Pet owners in Florida are warned to watch out for toxic toads whose venom can kill a dog within minutes.
A poison produced in the glands on the side of the toads’ necks can sicken dogs and cats, causing seizures and sometimes resulting in death.
The poison can be transferred to pets that come into contact with toad by licking it or even just sniffing it.
The toads are also known as Giant toads, Cane toads or Marine toads. They are the largest of all toads and frogs in Floria, up to 6 inches long and weighing two pounds or more. (Source: Florida Wildlife Extension)
The large amphibians breed “year-round in standing water, streams, canals and ditches,” according to the Florida Wildlife Extension website. As temperatures rise and the rainfall increases, pets are more likely to come into contact with them.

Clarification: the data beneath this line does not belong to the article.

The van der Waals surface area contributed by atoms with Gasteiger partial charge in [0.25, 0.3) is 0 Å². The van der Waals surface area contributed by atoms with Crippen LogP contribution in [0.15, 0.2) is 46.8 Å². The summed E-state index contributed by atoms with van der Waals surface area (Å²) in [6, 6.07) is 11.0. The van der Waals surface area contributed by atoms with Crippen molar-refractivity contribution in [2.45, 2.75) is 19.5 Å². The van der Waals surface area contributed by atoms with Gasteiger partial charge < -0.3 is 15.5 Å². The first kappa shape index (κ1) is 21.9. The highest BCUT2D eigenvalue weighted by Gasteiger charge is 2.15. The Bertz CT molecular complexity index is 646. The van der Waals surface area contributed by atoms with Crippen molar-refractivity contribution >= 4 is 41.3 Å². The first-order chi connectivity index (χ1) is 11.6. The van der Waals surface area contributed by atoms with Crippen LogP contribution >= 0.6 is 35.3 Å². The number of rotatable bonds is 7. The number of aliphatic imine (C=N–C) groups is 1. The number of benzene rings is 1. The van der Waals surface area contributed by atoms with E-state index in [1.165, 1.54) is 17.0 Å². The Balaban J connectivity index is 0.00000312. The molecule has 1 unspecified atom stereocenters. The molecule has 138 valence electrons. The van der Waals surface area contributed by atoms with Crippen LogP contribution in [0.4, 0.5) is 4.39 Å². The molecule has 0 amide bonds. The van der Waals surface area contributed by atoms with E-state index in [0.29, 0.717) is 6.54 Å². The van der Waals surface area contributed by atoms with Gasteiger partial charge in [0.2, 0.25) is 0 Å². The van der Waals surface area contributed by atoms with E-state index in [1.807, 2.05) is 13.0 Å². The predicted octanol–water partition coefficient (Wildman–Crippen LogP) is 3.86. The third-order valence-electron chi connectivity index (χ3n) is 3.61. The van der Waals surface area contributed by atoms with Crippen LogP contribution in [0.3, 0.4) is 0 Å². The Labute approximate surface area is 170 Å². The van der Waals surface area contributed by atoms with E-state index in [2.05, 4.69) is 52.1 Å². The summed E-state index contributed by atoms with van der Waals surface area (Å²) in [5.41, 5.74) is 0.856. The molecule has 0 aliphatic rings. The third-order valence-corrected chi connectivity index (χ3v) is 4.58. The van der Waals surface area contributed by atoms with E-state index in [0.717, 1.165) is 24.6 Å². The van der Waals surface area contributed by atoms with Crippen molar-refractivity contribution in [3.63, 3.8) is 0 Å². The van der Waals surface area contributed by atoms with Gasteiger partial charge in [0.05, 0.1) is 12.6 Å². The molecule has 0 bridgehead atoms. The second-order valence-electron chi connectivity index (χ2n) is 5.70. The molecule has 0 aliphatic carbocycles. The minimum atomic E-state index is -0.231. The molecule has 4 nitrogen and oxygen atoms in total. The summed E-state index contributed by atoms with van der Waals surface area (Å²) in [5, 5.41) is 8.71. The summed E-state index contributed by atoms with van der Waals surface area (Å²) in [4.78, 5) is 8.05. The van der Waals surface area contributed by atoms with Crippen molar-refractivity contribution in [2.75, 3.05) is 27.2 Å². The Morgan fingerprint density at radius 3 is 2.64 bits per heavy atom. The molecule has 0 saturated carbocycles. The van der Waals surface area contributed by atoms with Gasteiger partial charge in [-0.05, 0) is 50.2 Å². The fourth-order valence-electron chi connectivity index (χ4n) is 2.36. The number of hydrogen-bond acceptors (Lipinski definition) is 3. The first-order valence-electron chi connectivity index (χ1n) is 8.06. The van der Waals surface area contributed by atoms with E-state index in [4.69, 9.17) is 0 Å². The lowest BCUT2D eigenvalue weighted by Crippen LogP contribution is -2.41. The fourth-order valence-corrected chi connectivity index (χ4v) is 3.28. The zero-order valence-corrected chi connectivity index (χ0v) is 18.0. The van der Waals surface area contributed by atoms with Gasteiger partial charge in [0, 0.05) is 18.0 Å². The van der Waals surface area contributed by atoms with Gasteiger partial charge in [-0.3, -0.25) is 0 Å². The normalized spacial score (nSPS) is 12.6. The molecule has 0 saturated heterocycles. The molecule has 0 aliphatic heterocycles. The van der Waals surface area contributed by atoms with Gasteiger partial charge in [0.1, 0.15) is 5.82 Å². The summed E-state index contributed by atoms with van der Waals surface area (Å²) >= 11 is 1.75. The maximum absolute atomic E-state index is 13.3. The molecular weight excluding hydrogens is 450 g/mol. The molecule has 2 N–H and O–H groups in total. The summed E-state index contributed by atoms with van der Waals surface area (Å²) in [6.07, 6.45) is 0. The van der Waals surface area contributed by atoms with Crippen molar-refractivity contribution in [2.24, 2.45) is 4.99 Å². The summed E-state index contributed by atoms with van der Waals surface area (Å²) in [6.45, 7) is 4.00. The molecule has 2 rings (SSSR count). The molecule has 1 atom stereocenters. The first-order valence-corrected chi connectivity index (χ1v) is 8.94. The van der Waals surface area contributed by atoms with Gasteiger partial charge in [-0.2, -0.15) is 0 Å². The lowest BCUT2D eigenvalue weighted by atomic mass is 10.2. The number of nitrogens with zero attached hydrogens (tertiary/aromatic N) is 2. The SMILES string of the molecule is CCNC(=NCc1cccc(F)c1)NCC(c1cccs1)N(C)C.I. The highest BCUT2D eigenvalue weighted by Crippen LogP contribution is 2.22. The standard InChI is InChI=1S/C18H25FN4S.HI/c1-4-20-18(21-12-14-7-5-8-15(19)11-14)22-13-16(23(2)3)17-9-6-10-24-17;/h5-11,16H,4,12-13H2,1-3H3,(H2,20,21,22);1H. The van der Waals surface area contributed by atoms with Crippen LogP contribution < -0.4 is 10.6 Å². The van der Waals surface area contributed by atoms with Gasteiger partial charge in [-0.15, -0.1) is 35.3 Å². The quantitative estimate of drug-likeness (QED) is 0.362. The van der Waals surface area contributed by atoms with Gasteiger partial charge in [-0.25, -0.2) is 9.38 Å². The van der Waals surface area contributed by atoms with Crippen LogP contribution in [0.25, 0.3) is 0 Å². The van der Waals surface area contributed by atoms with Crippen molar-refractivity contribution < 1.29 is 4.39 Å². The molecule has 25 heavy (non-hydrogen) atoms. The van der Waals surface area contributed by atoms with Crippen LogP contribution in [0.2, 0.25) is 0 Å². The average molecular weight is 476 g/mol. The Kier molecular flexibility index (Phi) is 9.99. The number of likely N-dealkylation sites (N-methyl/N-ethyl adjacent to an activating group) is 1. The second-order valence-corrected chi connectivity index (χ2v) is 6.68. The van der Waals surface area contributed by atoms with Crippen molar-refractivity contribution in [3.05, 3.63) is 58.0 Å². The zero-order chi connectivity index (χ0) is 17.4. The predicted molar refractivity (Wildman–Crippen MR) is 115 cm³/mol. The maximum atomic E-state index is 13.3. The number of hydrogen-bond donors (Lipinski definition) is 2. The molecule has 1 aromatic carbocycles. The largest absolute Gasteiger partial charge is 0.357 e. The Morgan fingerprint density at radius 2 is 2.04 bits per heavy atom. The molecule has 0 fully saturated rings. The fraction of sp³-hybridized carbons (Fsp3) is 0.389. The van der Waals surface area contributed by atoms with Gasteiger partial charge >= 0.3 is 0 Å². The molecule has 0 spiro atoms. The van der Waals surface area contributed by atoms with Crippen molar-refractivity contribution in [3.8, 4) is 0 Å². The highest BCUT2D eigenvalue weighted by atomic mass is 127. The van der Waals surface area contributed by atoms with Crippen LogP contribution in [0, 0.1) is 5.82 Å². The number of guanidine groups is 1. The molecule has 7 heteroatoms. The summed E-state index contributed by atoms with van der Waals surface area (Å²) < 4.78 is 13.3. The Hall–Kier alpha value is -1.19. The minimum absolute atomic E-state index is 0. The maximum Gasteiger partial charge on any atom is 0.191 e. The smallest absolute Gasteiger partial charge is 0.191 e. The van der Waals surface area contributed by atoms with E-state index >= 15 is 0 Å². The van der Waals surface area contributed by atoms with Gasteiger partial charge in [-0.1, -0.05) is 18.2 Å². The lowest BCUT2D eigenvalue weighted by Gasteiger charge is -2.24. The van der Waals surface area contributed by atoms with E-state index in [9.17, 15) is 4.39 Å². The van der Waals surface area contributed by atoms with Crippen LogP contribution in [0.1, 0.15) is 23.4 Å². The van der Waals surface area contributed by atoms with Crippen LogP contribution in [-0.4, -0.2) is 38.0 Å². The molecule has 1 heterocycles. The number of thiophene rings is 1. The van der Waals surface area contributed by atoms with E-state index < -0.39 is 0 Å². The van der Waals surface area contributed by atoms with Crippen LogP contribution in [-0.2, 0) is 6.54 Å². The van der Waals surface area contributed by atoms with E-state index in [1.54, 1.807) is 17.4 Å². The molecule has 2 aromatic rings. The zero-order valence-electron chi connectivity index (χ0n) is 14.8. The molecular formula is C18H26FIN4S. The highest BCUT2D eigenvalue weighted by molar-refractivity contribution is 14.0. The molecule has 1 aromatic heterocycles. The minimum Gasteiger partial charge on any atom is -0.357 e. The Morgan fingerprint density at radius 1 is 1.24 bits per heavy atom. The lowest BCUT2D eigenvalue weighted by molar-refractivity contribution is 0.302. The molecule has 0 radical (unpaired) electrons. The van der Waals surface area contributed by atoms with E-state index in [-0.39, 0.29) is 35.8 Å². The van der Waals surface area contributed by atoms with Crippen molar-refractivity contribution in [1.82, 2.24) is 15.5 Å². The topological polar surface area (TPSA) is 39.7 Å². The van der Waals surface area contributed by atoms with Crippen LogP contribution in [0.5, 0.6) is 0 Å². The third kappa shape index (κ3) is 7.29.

“If you suspect toad poisoning, get a hose and run water in the side of the dog's/cat's mouth, pointing the animal's head downward so water isn't swallowed. Rub the gums and mouth to remove the toxin. This treatment is usually successful, but call your veterinarian immediately,” the website advises.
The toad is not native to Florida or anywhere else in the United States.
It was originally introduced to sugar cane fields to rid crops of white grubs. The population exploded after about 100 toads were accidentally released at the Miami airport in 1955 while being imported by a pet dealer.
The toads survive by eating other types of frogs and toads that are native to Florida and they eat a variety of food — including pet food.